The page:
7. T. Lu, H. Lee, T. Chen, S. Herchak, J. Kim, S. E. Fraser, R. C. Flagan, and K. Vahala, “High sensitivity nanoparticle detection using optical microcavities,” Proc. Natl. Acad. Sci. U.S.A. 108, 5976–5979 (2011). [CrossRef]   [PubMed]  

8. T. J. Kippenberg, R. Holzwarth, and S. A. Diddams, “Microresonator-based optical frequency combs,” Science 322, 555–559 (2011). [CrossRef]  

9. W. Liang, V. S. Ilchenko, A. A. Savchenkov, A. B. Matsko, D. Seidel, and L. Maleki, “Whispering-gallery-mode-resonator-based ultranarrow linewidth external-cavity semiconductor laser,” Opt. Lett. 35, 2822–2824 (2010). [CrossRef]   [PubMed]  

10. H. Lee, T. Chen, J. Li, K. Yang, S. Jeon, O. Painter, and K. J. Vahala, “Chemically etched ultrahigh-Q wedge-resonator on a silicon chip,” Nat. Photon. 6, 369–373 (2012). [CrossRef]  

11. J. Li, H. Lee, T. Chen, and K. J. Vahala, “Characterization of a high coherence, Brillouin microcavity laser on silicon,” Opt. Express 20, 20170–20180, (2012). [CrossRef]   [PubMed]  

12. T. Herr, K. Hartinger, J. Riemensberger, C. Y. Wang, E. Gavartin, R. Holzwarth, M. Gorodetsky, and T. J. Kippenberg, “Universal formation dynamics and noise of Kerr-frequency combs in microresonators,” Nat. Photon. 6, 480–487 (2012). [CrossRef]  

13. I. Grudinin, A. Matsko, and L. Maleki, “Brillouin lasing with a CaF2 whispering gallery mode resonator,” Phys. Rev. Lett. 102, 043902 (2009). [CrossRef]   [PubMed]  

14. M. Tomes and T. Carmon, “Photonic micro-electromechanical systems vibrating at X-band (11-GHz) rates,” Phys. Rev. Lett. 102, 113601 (2009). [CrossRef]   [PubMed]  

15. V. B. Braginsky, M. L. Gorodetsky, and V. S. Ilchenko, “Quality-factor and nonlinear properties of optical whispering-gallery modes,” Phys. Lett. A 137, 393–397 (1989). [CrossRef]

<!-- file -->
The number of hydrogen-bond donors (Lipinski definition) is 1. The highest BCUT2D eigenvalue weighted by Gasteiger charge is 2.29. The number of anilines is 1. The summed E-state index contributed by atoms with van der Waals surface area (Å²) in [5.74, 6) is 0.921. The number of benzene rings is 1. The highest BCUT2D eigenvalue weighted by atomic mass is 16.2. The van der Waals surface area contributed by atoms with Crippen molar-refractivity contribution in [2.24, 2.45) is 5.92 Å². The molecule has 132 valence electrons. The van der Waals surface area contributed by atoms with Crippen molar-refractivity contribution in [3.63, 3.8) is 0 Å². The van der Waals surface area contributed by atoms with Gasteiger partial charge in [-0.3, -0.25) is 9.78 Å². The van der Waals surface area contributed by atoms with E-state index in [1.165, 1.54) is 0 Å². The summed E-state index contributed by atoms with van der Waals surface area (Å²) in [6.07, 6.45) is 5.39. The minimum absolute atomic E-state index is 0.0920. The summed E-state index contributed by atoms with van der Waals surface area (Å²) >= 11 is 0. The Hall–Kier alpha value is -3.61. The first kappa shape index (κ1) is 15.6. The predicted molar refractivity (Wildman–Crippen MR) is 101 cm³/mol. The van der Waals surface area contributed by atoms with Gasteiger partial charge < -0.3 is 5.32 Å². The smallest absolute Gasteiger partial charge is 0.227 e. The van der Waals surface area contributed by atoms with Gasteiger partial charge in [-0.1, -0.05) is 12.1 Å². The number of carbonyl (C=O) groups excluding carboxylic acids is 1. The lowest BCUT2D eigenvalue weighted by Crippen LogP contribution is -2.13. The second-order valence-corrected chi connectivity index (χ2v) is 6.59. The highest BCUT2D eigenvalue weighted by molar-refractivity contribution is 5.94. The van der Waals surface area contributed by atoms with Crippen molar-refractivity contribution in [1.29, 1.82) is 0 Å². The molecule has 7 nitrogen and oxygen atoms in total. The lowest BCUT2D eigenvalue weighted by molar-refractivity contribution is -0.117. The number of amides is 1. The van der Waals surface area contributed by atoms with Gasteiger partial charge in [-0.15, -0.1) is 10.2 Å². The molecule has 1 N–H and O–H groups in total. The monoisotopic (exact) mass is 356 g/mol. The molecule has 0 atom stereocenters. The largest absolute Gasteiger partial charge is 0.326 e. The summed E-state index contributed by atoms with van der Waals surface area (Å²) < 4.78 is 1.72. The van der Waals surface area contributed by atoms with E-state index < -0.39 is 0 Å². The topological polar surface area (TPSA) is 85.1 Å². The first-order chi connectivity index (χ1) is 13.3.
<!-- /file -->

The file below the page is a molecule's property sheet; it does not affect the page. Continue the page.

16. D. W. Vernooy, V. S. Ilchenko, H. Mabuchi, E. W. Streed, and H. J. Kimble, “High-Q measurements of fused-silica microspheres in the near infrared,” Opt. Lett. 23247–249 (1998). [CrossRef]  

17. D. K. Armani, T. J. Kippenberg, S. M. Spillane, and K. J. Vahala, “Ultra-high-Q toroid microcavity on a chip,” Nature 421, 925–928 (2003). [CrossRef]   [PubMed]  

18. A. A. Savchenkov, V. S. Ilchenko, A. B. Matsko, and L. Maleki, “Kilohertz optical resonances in dielectric crystal cavities,” Phys. Rev. A 70, 051804(R) (2004). [CrossRef]  

19. S. B. Papp and S. A. Diddams, “Spectral and temporal characterization of a fused-quartz-microresonator optical frequency comb,” Phys. Rev. A 84, 053833 (2011). [CrossRef]  

20. M. J. Thorpe, R. J. Jones, K. D. Moll, J. Ye, and R. Lalezari, “Precise measurements of optical cavity dispersion and mirror coating properties via femtosecond combs,” Opt. Express 13, 882–888 (2005). [CrossRef]   [PubMed]  

21. A. Schliesser, C. Gohle, T. Udem, and T. W. Hansch, “Complete characterization of a broadband high-finesse cavity using an optical frequency comb,” Opt. Express 14, 5975–5983 (2006). [CrossRef]   [PubMed]  

22. P. Del’Haye, O. Arcizet, M. L. Gorodetsky, R. Holzwarth, and T. J. Kippenberg, “Frequency comb assisted diode laser spectroscopy for measurement of microcavity dispersion,” Nat. Photonics 3, 529–533 (2009). [CrossRef]